Justification of Red List Category
Although this species may have a small range, it is not believed to approach the thresholds for Vulnerable under the range size criterion (Extent of Occurrence <20,000 km2 combined with a declining or fluctuating range size, habitat extent/quality, or population size and a small number of locations or severe fragmentation). The population trend appears to be fluctuating, and hence the species does not approach the thresholds for Vulnerable under the population trend criterion (>30% decline over ten years or three generations). The population size may be moderately small to large, but it is not believed to approach the thresholds for Vulnerable under the population size criterion (<10,000 mature individuals with a continuing decline estimated to be >10% in ten years or three generations, or with a specified population structure). For these reasons the species is evaluated as Least Concern.
The population is estimated to number 11,000-26,000 individuals, roughly equating to 7,300-17,000 mature individuals.
The overall trend is suspected to be fluctuating (Wetlands International 2006).
This species has been recorded from wetlands across southern Australia, with major concentrations in the Paroo-Warrego catchment (Currawinya Lakes), Eyre-Georgine-Mulligan catchment (Lake Torquinie) and possibly at Lake Galilee. Other inland sites where substantial numbers have been recorded include Cooper's Creek and Bulloo River catchments, the wetlands of the Barkly Tablelands, and Lake Gregory in the central-north of Western Australia. Outside this area, breeding has also been recorded within the rest of the Murray-Darling catchment, notably along the Lachlan River, and swamps within the Millicent Basin of South Australia and Victoria. During extensive inland droughts, permanent wetlands in several states can become important refuge areas.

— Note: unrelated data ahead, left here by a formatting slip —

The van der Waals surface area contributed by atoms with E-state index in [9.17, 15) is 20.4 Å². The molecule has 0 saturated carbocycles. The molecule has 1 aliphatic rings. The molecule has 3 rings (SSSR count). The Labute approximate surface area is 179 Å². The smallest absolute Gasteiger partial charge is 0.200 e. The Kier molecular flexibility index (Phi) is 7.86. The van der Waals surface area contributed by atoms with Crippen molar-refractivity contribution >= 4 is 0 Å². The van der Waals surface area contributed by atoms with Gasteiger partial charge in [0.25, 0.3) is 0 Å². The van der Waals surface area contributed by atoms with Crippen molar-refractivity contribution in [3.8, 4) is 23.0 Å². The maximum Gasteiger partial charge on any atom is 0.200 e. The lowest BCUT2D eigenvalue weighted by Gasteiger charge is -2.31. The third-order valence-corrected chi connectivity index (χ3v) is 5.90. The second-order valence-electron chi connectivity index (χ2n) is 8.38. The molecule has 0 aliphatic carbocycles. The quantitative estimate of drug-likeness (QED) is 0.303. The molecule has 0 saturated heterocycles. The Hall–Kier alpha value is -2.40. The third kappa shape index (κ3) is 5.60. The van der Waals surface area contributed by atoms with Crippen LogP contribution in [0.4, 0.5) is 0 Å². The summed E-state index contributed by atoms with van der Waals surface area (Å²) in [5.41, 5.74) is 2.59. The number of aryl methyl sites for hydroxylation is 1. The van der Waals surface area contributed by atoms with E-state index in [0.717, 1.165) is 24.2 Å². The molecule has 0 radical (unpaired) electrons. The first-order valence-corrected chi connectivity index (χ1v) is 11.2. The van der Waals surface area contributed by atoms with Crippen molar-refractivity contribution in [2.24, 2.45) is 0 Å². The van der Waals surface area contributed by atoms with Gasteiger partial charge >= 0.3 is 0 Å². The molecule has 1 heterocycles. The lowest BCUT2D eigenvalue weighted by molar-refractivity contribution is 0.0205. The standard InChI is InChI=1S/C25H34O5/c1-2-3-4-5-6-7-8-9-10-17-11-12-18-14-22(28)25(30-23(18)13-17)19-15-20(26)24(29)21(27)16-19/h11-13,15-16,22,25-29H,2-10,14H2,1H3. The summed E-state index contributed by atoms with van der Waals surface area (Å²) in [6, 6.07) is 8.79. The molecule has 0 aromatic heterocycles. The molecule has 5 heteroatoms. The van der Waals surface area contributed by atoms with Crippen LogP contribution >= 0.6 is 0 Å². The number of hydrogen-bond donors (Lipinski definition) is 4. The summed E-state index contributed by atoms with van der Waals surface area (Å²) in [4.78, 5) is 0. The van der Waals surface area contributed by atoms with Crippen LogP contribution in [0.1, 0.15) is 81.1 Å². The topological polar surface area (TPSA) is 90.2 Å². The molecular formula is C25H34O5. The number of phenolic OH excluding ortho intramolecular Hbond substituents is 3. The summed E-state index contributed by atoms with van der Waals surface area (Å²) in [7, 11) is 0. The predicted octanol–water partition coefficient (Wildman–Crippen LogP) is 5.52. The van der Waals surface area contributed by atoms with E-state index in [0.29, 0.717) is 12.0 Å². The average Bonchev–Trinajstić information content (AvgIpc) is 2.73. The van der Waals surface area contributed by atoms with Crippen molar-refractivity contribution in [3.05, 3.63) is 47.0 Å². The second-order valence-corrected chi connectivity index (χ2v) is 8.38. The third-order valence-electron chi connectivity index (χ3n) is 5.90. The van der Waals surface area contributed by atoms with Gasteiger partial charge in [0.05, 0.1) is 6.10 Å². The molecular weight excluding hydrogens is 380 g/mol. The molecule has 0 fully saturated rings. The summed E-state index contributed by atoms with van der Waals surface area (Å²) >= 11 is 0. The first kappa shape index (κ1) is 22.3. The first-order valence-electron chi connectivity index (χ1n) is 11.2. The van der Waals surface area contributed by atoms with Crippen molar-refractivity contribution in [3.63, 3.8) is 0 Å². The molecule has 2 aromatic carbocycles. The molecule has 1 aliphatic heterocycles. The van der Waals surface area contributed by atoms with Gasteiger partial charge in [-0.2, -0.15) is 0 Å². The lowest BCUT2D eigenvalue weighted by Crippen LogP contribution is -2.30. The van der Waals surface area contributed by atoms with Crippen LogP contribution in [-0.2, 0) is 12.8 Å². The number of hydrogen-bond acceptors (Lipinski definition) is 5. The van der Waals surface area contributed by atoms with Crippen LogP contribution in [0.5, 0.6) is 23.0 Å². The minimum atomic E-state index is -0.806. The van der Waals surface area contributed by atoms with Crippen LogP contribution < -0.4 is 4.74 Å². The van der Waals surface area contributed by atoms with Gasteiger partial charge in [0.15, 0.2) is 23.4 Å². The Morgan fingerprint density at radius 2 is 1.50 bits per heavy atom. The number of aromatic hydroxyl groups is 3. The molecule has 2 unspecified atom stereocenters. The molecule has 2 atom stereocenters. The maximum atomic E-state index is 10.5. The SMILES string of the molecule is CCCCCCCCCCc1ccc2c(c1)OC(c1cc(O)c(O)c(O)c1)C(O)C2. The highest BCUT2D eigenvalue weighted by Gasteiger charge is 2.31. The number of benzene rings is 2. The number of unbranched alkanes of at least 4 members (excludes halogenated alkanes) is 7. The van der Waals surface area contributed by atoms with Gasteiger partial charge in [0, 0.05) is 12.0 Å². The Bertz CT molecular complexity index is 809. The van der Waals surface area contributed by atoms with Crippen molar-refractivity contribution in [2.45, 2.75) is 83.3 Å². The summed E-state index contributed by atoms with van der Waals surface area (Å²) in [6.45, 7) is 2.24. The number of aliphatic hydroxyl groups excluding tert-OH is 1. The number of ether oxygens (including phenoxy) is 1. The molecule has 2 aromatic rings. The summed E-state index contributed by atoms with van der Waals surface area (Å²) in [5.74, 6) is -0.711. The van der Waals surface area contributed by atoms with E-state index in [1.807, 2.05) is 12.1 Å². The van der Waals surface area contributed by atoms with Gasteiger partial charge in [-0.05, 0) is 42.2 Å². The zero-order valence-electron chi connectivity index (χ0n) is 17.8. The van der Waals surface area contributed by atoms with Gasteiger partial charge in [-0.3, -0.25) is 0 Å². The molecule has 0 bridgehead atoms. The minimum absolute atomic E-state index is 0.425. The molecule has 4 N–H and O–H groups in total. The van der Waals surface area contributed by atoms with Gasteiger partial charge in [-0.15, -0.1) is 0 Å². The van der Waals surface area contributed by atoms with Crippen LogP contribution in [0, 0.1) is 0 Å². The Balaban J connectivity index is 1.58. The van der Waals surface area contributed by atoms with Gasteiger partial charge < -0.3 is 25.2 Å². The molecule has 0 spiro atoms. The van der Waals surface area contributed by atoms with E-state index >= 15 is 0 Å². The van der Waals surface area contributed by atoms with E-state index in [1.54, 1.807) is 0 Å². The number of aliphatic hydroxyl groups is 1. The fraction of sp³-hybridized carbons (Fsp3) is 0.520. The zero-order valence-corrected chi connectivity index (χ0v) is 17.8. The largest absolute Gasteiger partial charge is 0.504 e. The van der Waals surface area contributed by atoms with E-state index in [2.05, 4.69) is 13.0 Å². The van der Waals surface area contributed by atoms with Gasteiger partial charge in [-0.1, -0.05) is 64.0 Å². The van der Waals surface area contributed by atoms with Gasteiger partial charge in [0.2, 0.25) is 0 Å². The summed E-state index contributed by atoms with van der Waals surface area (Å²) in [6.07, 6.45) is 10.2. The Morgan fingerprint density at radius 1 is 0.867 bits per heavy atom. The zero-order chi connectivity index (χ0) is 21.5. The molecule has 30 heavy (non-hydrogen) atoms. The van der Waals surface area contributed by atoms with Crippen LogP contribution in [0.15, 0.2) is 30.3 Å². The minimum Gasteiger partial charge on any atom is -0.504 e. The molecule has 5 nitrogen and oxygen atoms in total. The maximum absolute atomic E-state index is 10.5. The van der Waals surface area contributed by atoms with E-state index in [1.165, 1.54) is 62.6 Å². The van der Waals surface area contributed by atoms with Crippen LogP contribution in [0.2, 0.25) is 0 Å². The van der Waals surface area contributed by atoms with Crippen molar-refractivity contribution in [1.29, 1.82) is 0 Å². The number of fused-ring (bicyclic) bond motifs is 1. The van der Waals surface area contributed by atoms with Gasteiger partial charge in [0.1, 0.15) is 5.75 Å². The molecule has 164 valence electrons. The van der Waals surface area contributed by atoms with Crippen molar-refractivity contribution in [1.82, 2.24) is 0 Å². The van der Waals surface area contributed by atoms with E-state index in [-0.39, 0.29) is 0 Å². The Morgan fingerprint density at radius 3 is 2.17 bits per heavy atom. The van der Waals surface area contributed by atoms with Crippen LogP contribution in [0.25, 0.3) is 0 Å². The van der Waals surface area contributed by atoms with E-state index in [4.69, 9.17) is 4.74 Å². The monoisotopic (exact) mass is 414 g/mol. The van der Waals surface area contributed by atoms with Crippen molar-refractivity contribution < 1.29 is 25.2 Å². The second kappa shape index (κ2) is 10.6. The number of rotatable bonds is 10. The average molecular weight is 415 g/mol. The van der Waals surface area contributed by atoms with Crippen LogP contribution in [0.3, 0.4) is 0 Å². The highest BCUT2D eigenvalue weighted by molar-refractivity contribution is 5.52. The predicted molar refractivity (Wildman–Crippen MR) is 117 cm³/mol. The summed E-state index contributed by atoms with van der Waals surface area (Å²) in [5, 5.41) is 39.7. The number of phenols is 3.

During times of inland drought, when found closer to the coast, birds are at risk of being misidentified as game species and shot by duck-hunters. Although no correlation between S. naevosa abundance and hunting effort has yet been identified. Plans to extract water from the Paroo River and Cooper's Creek, which would affect the flooding of critical inland swamps, constitute the greatest current threat. For the time being these plans have been shelved, however, should they proceed, it is estimated that the resulting reduction in habitat quality could cause a 20% population decline within three generations (c.15 years) (Garnett and Crowley 2000).
Text account compilers
Butchart, S., Ekstrom, J., Harding, M.
BirdLife International (2017) Species factsheet: Stictonetta naevosa. Downloaded from http://www.birdlife.org on 13/12/2017. Recommended citation for factsheets for more than one species: BirdLife International (2017) IUCN Red List for birds. Downloaded from http://www.birdlife.org on 13/12/2017.